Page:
Brian Bennett: There is nothing that would prevent it, but a lot of things would have to break just right. Obviously, there can't be another undefeated team after the bowls. The Big Ten -- and Michigan -- would probably have to be very, very strong. And there would have to be some hesitancy among the voters to crown the BCS title game winner as the champ. The Buckeyes' problem is their nonconference schedule (Miami of Ohio, UCF, Cal and UAB). Unless those teams far outshine their expectations, Ohio State won't have much of a strength-of-schedule argument outside the Big Ten.


Aditya from Bangalore writes: In your best-case scenario for the Hawkeyes (please, please, please happen) you have them going 12-1 with their only loss to Michigan. Considering it is a best-case scenario, wouldn't that be one where they go to the national championship game? Do you think any 12-1 Big Ten team would make the National championship game?

Brian Bennett: Like the Ohio State scenario, a 12-1 Big Ten team would have to have a lot of things break right. We can all but pencil in the SEC champion into the BCS title game unless something unusual happens. That leaves one spot, and it means that no other power league champ can go undefeated. If it's a situation where the BCS has to choose between 12-1 teams, many Big Ten teams could be in trouble because of their nonconference schedules. Michigan might have the best chance. I could see a scenario where, if the Wolverines were to beat Alabama but lose a close road game to, say, Nebraska, where they could still play for the BCS title.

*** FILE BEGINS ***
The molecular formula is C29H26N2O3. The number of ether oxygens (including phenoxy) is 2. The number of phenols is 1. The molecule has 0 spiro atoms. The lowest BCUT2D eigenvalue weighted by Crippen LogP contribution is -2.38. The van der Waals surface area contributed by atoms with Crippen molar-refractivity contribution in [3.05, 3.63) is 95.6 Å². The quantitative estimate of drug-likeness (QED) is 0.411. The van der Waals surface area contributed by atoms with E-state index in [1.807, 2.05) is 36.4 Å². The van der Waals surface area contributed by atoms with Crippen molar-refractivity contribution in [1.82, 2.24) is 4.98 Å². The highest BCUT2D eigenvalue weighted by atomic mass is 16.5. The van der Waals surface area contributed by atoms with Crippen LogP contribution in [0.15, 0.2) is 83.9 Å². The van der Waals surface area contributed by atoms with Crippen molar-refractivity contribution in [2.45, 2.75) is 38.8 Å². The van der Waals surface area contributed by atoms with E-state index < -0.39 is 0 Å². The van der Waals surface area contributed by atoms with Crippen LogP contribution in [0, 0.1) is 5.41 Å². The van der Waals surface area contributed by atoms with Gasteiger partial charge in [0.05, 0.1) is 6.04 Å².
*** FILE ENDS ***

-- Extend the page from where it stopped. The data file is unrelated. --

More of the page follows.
Charles from Michigan writes: As a Wolverine fan I've been wondering whether The Game is more important this year, or is it the game against MSU? They've beaten for a couple years now and Hoke needs to beat the Spartans to shut them up. But to OSU the game IS their bowl game, so which will be tougher/matter more to Michigan?

Brian Bennett: Well, Chris, I caught some flak earlier in the year for writing that Michigan State was Michigan's biggest game this season. I can certainly see both sides of the argument. The Ohio State is always the most important on the schedule because of the rivalry. But since Brady Hoke has declared that it's Big Ten title or bust for as long as he's in Ann Arbor, then you have to conclude that division games are more important, since you can't hang a Big Ten banner without first winning the division. And if Michigan doesn't beat the Spartans at home, it's going to have a tough time, I think, claiming the Legends title with road games at Nebraska and Ohio State still looming. So that's why I'm saying Michigan State -- and that's before even mentioning the four-game losing streak.